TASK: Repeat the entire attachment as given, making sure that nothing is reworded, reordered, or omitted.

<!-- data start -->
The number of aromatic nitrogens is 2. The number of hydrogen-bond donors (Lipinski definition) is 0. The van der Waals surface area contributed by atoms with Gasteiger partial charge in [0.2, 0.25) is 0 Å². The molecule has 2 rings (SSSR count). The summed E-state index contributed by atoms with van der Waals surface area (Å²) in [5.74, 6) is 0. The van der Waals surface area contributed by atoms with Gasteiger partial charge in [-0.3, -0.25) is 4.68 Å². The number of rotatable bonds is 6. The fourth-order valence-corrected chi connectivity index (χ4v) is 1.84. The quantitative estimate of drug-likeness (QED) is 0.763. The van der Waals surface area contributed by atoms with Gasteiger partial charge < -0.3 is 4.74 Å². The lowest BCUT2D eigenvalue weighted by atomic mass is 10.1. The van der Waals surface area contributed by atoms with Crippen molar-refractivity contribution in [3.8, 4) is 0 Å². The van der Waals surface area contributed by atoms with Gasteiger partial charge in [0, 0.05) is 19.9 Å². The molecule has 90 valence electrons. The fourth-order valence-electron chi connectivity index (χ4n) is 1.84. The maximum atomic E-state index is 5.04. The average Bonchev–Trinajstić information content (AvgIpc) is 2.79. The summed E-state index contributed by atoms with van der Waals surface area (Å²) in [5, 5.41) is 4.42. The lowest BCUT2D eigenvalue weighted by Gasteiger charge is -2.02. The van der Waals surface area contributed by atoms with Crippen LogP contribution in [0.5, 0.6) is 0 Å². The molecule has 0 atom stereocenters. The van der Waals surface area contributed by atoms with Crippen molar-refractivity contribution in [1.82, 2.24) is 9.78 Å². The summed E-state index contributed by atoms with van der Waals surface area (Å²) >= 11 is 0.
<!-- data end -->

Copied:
The number of aromatic nitrogens is 2. The number of hydrogen-bond donors (Lipinski definition) is 0. The van der Waals surface area contributed by atoms with Gasteiger partial charge in [0.2, 0.25) is 0 Å². The molecule has 2 rings (SSSR count). The summed E-state index contributed by atoms with van der Waals surface area (Å²) in [5.74, 6) is 0. The van der Waals surface area contributed by atoms with Gasteiger partial charge in [-0.3, -0.25) is 4.68 Å². The number of rotatable bonds is 6. The fourth-order valence-corrected chi connectivity index (χ4v) is 1.84. The quantitative estimate of drug-likeness (QED) is 0.763. The van der Waals surface area contributed by atoms with Gasteiger partial charge < -0.3 is 4.74 Å². The lowest BCUT2D eigenvalue weighted by atomic mass is 10.1. The van der Waals surface area contributed by atoms with Crippen molar-refractivity contribution in [3.8, 4) is 0 Å². The van der Waals surface area contributed by atoms with Gasteiger partial charge in [0, 0.05) is 19.9 Å². The molecule has 90 valence electrons. The fourth-order valence-electron chi connectivity index (χ4n) is 1.84. The maximum atomic E-state index is 5.04. The average Bonchev–Trinajstić information content (AvgIpc) is 2.79. The summed E-state index contributed by atoms with van der Waals surface area (Å²) in [5, 5.41) is 4.42. The lowest BCUT2D eigenvalue weighted by Gasteiger charge is -2.02. The van der Waals surface area contributed by atoms with Crippen LogP contribution in [0.5, 0.6) is 0 Å². The molecule has 0 atom stereocenters. The van der Waals surface area contributed by atoms with Crippen molar-refractivity contribution in [1.82, 2.24) is 9.78 Å². The summed E-state index contributed by atoms with van der Waals surface area (Å²) >= 11 is 0.